We grant the petition and declare the assailed decision null and void with respect to petitioners Ronie Sualog, Joel Calida, Roberto de Guzman and Johnny Arinto as the decision to dismiss them had been attended by grave abuse of discretion on the part of the Labor Arbiter and the NLRC as discussed above.  In the exercise of our discretion, however, we stop short of ordering the reinstatement of these petitioners’ [sic] in light of their obviously strained relationship with the Club resulting from the strike and in light as well of the restructuring of the Club’s workforce since then.  We confine our order therefore to the payment of the petitioners’ full backwages and benefits from the time of their dismissal up the finality of this Decision, and to the payment of petitioners’ separation pay computed at one (1) month salary per year of service from the time they were hired up to the finality of this Decision.  Any amount they might have received from the Club as a result of the decisions below can be deducted from the payments we hereby find to be due them.[99]

Since the Court of Appeals ordered that any benefit received from the illegal dismissal case be deducted from any benefit receivable under the Court of Appeals’ Decision, there was no “double compensation” as petitioner Club Filipino, Inc. claims.

All told, the Decision in the illegal dismissal case was not res judicata on the illegal strike case.  The NLRC correctly executed the Court of Appeals’ Decision in the illegal strike case.

WHEREFORE, the Supplemental Motion for Reconsideration is DENIED.  No further pleadings shall be entertained in this case.  The Entry of Judgment issued in this case is AFFIRMED.

SO ORDERED.

Carpio, (Chairperson), Velasco,* Del Castillo, and Mendoza, JJ., concur.



* Designated Acting Member per S.O. No. 1910 dated January 12, 2015.

[1] Club Filipino, Inc., et al. v. Bautista, et al., 610 Phil. 141, 143 (2009) [Per J. Corona, First Division].

[2] LABOR CODE, Art. 253 provides:

Article 253.  Duty to bargain collectively when there exists a collective bargaining agreement. – When there is a collective bargaining agreement, the duty to bargain collectively shall also mean that neither party shall terminate nor modify such agreement during its lifetime.  However, either party can serve a written notice to terminate or modify the agreement at least sixty (60) days prior to its expiration date.  It shall be the duty of both parties to keep the status quo and to continue in full force and effect the terms and conditions of the existing agreement during the 60-day period and/or until a new agreement is reached by the parties.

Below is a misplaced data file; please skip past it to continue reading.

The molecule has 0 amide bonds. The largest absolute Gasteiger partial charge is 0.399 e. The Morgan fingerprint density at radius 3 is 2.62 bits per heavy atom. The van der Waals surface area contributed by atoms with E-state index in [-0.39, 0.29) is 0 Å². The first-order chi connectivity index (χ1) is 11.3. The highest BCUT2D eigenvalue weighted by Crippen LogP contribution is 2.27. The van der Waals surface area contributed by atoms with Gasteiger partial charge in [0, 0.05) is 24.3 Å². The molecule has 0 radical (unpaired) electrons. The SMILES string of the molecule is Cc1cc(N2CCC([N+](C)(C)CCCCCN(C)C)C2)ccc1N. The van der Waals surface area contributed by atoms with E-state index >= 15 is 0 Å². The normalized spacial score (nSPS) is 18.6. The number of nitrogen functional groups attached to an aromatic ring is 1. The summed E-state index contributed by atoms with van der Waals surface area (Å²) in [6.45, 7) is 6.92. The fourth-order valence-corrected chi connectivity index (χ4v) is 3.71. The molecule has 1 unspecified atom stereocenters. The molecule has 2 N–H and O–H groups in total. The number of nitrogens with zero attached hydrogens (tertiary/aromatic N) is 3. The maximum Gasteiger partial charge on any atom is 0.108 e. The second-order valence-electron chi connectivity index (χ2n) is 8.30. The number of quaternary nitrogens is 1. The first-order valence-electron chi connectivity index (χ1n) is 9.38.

[3] Club Filipino, Inc., et al. v. Bautista, et al., 610 Phil. 141, 143 (2009) [Per J. Corona, First Division].

[4] Id.

[5] Id.

[6] Id. at 144.

[7] Id.

[8] Id.

[9] Id.

[10] Rollo, pp. 59–64.

[11] Id. at 61.

[12] Id. at 62.

[13] LABOR CODE, Art. 264(a) provides:

Article. 264. Prohibited activities. - (a) No labor organization or employer shall declare a strike or lockout without first having bargained collectively in accordance with Title VII of this Book or without first having filed the notice required in the preceding Article or without the necessary strike or lockout vote first having been obtained and reported to the Ministry.

No strike or lockout shall be declared after assumption of jurisdiction by the President or the Minister or after certification or submission of the dispute to compulsory or voluntary arbitration or during the pendency of cases involving the same grounds for the strike or lockout.

Any worker whose employment has been terminated as a consequence of any unlawful lockout shall be entitled to reinstatement with full backwages.  Any union officer who knowingly participates in an illegal strike and any worker or union officer who knowingly participates in the commission of illegal acts during a strike may be declared to have lost his employment status: Provided, That mere participation of a worker in a lawful strike shall not constitute sufficient ground for termination of his employment, even if a replacement had been hired by the employer during such lawful strike.  (Emphasis supplied)

[14] Rollo, p. 46.

[15] Id. at 65–73.

[16] Id. at 71.

[17] Id. at 65–73.

[18] Id. at 72.

[19] Id.

[20] Id.

[21] Id. at 78.

[22] Id.

[23] Id.

[24] Id.

[25] Id.

[26] Id. at 79.

[27] Id. at 76–79.

[28] Id. at 83 and 60 (for respondent Fegalquin).

[29] Id. at 48.

[30] Id. at 80.

[31] Id. at 44.

[32] Id. at 47.

[33] Id. at 48.

[34] Id. at 52.

[35] Id. at 71.

[36] Id. at 53.

[37] Id. at 55.

[38] Id. at 38–58.  Associate Justice Arturo D. Brion (now a Justice of this court) wrote the Decision, with Associate Justices Eugenio S. Labitoria and Eliezer R. De Los Santos concurring.

[39] Id. at 57.

[40] Id. at 3–37.

[41] Id. at 132–140.

[42] Id. at 142–154.

[43] Id. at 156–167, Memorandum for respondents; rollo, pp. 168–198, Memorandum for petitioners.

[44] Id. at 200, Resolution dated March 15, 2006.

[45] Club Filipino, Inc., et al. v. Bautista, et al., 610 Phil. 141, 147 (2009) [Per J. Corona, First Division].

[46] Id. at 148.

[47] Id.

[48] Id. at 149.

[49] Club Filipino, Inc. et al. v. Bautista, et al., 610 Phil. 141 (2009) [Per J. Corona, First Division].

[50] Rollo, pp. 217–233.